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We help refugees from the moment of their arrival through their journey to citizenship with proven pathways to self-sufficiency and success.
We help ensure that new Americans contribute their special skills and talents to strengthen the American workforce and help Georgia thrive.

What’s New

Bhim’s Story: An American Dream
Becoming a refugee usually means hardship. Those who receive the government status of refugee are given it because they’re fleeing from proven persecution. That statement rolls off the tongue a lot nowadays with all the global discussion of the refugee crisis, so much so that we almost miss the weight of it. Persecution. Fleeing. Meaning, in many cases, leaving everything they own and everything they’ve ever known and running for their lives. And after years in camps and years of going through a ...
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A Valentine from Georgia to Refugees
Georgia loves refugees, and refugees love Georgia. This Valentine’s Day, New American Pathways, through our work with the Coalition of Refugee Service Agencies (CRSA), held a press conference to prove just that. Hosted by the CRSA and held at the Clarkston Community Center, the first ever “Georgia Loves Refugees” press conference featured four former refugees speaking alongside CRSA Chair Frances McBrayer of Catholic Charities Atlanta. The panel discussed the many ways refugees have contributed to Georgia and how Georgia’s communities have ...
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Food for Thought
Welcome to our “thought leadership” corner, a sharing space for ideas and thoughts that are on our mind today. We hope you will find these resources and stories to be both educational and inspiring. MORE >
hm_map CubaNearly 1 million Cuban exiles live in the United States due to ongoing political persecution in Cuba. Cuban refugees are served under the Cuban Haitian Program of the Office of Refugee Resettlement. SudanIn 2013, prolonged civil war and interethnic violence resulted in 600,000 Sudanese refugees living in the surrounding countries. Central
African
RepublicThe Central African Republic has suffered decades of internal conflict, with heightened instability in 2013. The global number of Central African refugees is approximately 220,000.
CongoApproximately 450,000 refugees remain in neighboring countries, due to ongoing armed conflict in eastern DRC. SomaliaMore than 3,000 refugees from the war-torn nation of Somalia have entered Atlanta since 2004. The Somali community in Atlanta has bridged ethnic divisions and established a unified Somali-American Association that is helping families engage the American school system and promote college access for Somali youth, among other services. EritreaEritrean refugees have fled decades of instability and human rights violations. The majority of Eritrean refugees, including unaccompanied minors, move through camps in Ethiopia before resettlement. IraqMany Iraqi nationals have fled Iraq due to war or persecution. Over 2,000 Iraqi refugees have been resettled in Georgia since 2005. Many Iraqi refugees worked with the US Government during the Iraq War. IranOver 700 Iranian refugees have arrived in Georgia since 2004. Burma/MyanmarEthnic conflict in Burma began shortly after the country’s independence in 1948. Due to internal conflict, approximately 160,000 Burmese refugees live in Thailand, while many more Burmese live in other countries in the region. BhutanIn the early 1990s the Bhutanese government expelled ethnic Nepalis from the southern part of the country. Most have been living in refugee camps in eastern Nepal ever since. Many Bhutanese community groups now exist in Atlanta. SyriaSince 2011, the conflict in Syria has displaced nearly 9.5 million people, more than 40% of the country’s pre-war population. Of these, over 3 million have found temporary asylum in the neighboring countries of Lebanon, Turkey, Jordan, Iraq and Egypt. Just over 1,500 Syrians have been resettled in the U.S. Syrian arrivals continue to rise in FY2017. Afghanistan Afghanistan is one of the top countries of origin for refugees, with over 2.6 million refugees in 2014, only 50,000 of whom were resettled worldwide. Fewer than 500 Afghan refugees have come to Georgia over the past 10 years. Many Afghan refugees also served with the U.S. Armed Forces during recent conflicts in the Middle East.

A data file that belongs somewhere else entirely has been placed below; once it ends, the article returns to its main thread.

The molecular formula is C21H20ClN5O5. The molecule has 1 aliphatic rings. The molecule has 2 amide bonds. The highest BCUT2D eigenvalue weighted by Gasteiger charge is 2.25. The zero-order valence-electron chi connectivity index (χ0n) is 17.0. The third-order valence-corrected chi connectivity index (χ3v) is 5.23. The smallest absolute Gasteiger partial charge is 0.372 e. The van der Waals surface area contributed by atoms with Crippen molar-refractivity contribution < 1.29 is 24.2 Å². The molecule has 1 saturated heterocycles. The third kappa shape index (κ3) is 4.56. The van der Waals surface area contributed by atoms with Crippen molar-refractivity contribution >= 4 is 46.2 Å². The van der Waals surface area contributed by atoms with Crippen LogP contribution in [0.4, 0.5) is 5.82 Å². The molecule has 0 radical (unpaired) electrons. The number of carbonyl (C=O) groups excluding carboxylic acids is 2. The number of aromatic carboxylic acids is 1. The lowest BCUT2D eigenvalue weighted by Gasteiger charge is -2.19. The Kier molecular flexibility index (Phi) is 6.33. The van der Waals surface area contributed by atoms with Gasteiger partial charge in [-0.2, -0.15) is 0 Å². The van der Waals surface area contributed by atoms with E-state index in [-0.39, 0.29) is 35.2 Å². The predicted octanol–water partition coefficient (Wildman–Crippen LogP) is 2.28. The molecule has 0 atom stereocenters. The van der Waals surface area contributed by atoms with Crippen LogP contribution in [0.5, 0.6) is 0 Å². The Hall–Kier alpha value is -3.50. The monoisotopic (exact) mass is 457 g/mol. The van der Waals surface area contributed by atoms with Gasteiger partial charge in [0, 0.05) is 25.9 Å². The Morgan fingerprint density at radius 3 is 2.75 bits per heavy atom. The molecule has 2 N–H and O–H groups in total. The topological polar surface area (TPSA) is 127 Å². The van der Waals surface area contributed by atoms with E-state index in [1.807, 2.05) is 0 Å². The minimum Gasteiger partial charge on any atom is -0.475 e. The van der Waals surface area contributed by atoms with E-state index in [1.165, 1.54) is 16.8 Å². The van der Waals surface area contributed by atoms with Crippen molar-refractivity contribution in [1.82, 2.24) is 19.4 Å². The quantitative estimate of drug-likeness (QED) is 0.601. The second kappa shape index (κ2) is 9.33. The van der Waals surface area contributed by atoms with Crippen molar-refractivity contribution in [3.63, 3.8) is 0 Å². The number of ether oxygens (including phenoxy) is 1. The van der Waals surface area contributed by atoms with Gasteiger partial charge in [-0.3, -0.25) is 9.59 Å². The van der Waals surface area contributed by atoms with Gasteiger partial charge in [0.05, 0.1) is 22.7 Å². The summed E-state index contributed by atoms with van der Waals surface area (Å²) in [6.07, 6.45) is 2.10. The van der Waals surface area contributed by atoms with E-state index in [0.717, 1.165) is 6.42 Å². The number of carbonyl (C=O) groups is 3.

Georgia has one of the most successful refugee resettlement and support programs in the country.

Annually, up to 110,000 refugees (less than 1% of the world’s refugee population) are resettled in the United States through a U.S. humanitarian program. Refugees enter the U.S. legally and are on track to become U.S. citizens after 5 years. In 2016, New American Pathways welcomed 502 of the refugees resettled in metro Atlanta. Our refugees and asylees represent 16 countries. Currently, most of our clients are coming from Burma (Myanmar), Syria, Afghanistan, Somalia, Eritrea, Ethiopia and Congo.
An affiliate of Church World Service and Episcopal Migration Ministries
Church World Services Episcopal Migration Ministries
2300 Henderson Mill Rd., NE
Suite 100
Atlanta, GA 30345
404.299.6099
United Way Community Partner
In partnership with MARTA
AmeriCorps